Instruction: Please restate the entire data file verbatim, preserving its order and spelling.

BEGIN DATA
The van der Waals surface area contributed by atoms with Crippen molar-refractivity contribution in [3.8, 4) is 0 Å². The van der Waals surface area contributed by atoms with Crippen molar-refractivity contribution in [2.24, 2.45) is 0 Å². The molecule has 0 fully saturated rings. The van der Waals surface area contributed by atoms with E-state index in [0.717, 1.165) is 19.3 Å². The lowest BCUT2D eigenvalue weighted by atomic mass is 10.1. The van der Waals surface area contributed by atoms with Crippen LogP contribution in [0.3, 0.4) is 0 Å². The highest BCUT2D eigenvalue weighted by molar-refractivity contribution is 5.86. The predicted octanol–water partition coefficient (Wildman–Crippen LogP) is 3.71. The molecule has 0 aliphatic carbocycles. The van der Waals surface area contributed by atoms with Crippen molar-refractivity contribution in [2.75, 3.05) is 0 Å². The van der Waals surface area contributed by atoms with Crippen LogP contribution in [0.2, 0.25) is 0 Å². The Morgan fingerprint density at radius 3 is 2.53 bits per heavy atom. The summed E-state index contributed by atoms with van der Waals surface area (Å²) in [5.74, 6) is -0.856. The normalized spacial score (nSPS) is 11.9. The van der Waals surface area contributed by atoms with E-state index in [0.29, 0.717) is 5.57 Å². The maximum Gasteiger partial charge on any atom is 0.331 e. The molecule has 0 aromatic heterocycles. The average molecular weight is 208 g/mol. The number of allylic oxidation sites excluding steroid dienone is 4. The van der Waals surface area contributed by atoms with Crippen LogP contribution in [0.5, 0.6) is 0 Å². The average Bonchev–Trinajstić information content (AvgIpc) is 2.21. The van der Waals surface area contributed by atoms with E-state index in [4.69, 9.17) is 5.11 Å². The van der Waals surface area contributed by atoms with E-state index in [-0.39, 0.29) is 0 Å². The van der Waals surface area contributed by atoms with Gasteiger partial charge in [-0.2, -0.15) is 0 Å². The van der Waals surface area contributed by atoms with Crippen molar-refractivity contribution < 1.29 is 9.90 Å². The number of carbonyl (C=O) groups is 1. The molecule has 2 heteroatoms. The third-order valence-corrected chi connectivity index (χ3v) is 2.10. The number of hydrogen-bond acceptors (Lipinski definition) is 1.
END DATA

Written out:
The van der Waals surface area contributed by atoms with Crippen molar-refractivity contribution in [3.8, 4) is 0 Å². The van der Waals surface area contributed by atoms with Crippen molar-refractivity contribution in [2.24, 2.45) is 0 Å². The molecule has 0 fully saturated rings. The van der Waals surface area contributed by atoms with E-state index in [0.717, 1.165) is 19.3 Å². The lowest BCUT2D eigenvalue weighted by atomic mass is 10.1. The van der Waals surface area contributed by atoms with Crippen LogP contribution in [0.3, 0.4) is 0 Å². The highest BCUT2D eigenvalue weighted by molar-refractivity contribution is 5.86. The predicted octanol–water partition coefficient (Wildman–Crippen LogP) is 3.71. The molecule has 0 aliphatic carbocycles. The van der Waals surface area contributed by atoms with Crippen molar-refractivity contribution in [2.75, 3.05) is 0 Å². The van der Waals surface area contributed by atoms with Crippen LogP contribution in [0.2, 0.25) is 0 Å². The Morgan fingerprint density at radius 3 is 2.53 bits per heavy atom. The summed E-state index contributed by atoms with van der Waals surface area (Å²) in [5.74, 6) is -0.856. The normalized spacial score (nSPS) is 11.9. The van der Waals surface area contributed by atoms with E-state index in [0.29, 0.717) is 5.57 Å². The maximum Gasteiger partial charge on any atom is 0.331 e. The molecule has 0 aromatic heterocycles. The average molecular weight is 208 g/mol. The number of allylic oxidation sites excluding steroid dienone is 4. The van der Waals surface area contributed by atoms with Crippen LogP contribution in [0.5, 0.6) is 0 Å². The average Bonchev–Trinajstić information content (AvgIpc) is 2.21. The van der Waals surface area contributed by atoms with E-state index in [4.69, 9.17) is 5.11 Å². The van der Waals surface area contributed by atoms with E-state index in [-0.39, 0.29) is 0 Å². The van der Waals surface area contributed by atoms with Gasteiger partial charge in [-0.2, -0.15) is 0 Å². The van der Waals surface area contributed by atoms with Crippen molar-refractivity contribution < 1.29 is 9.90 Å². The number of carbonyl (C=O) groups is 1. The molecule has 2 heteroatoms. The third-order valence-corrected chi connectivity index (χ3v) is 2.10. The number of hydrogen-bond acceptors (Lipinski definition) is 1.